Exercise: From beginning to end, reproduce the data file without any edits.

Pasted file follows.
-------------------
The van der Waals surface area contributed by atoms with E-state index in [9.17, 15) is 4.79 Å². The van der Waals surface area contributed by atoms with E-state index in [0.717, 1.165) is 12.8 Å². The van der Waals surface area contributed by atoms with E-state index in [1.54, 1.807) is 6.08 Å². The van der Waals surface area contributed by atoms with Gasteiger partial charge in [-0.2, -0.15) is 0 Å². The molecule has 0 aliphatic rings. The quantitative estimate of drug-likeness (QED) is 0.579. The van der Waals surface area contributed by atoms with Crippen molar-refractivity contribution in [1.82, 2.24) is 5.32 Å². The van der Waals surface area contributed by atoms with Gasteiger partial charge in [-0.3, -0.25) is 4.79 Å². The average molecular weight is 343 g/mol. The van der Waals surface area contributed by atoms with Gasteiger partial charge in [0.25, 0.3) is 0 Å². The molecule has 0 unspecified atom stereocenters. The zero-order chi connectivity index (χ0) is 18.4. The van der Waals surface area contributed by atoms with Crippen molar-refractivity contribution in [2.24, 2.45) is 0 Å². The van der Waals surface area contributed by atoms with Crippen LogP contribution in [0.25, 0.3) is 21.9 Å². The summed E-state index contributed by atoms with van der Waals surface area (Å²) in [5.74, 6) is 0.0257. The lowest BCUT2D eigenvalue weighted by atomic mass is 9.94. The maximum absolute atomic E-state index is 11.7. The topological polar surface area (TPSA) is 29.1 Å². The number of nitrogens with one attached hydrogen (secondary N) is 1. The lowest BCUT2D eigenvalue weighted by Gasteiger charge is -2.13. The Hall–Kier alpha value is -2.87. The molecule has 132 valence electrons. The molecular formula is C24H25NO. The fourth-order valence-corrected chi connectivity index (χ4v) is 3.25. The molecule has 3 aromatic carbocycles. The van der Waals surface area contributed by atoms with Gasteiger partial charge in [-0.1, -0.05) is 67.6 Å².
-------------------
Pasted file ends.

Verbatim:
The van der Waals surface area contributed by atoms with E-state index in [9.17, 15) is 4.79 Å². The van der Waals surface area contributed by atoms with E-state index in [0.717, 1.165) is 12.8 Å². The van der Waals surface area contributed by atoms with E-state index in [1.54, 1.807) is 6.08 Å². The van der Waals surface area contributed by atoms with Gasteiger partial charge in [-0.2, -0.15) is 0 Å². The molecule has 0 aliphatic rings. The quantitative estimate of drug-likeness (QED) is 0.579. The van der Waals surface area contributed by atoms with Crippen molar-refractivity contribution in [1.82, 2.24) is 5.32 Å². The van der Waals surface area contributed by atoms with Gasteiger partial charge in [-0.3, -0.25) is 4.79 Å². The average molecular weight is 343 g/mol. The van der Waals surface area contributed by atoms with Gasteiger partial charge in [0.25, 0.3) is 0 Å². The molecule has 0 unspecified atom stereocenters. The zero-order chi connectivity index (χ0) is 18.4. The van der Waals surface area contributed by atoms with Crippen molar-refractivity contribution in [2.24, 2.45) is 0 Å². The van der Waals surface area contributed by atoms with Crippen LogP contribution in [0.25, 0.3) is 21.9 Å². The summed E-state index contributed by atoms with van der Waals surface area (Å²) in [5.74, 6) is 0.0257. The lowest BCUT2D eigenvalue weighted by atomic mass is 9.94. The maximum absolute atomic E-state index is 11.7. The topological polar surface area (TPSA) is 29.1 Å². The number of nitrogens with one attached hydrogen (secondary N) is 1. The lowest BCUT2D eigenvalue weighted by Gasteiger charge is -2.13. The Hall–Kier alpha value is -2.87. The molecule has 132 valence electrons. The molecular formula is C24H25NO. The fourth-order valence-corrected chi connectivity index (χ4v) is 3.25. The molecule has 3 aromatic carbocycles. The van der Waals surface area contributed by atoms with Gasteiger partial charge in [-0.1, -0.05) is 67.6 Å².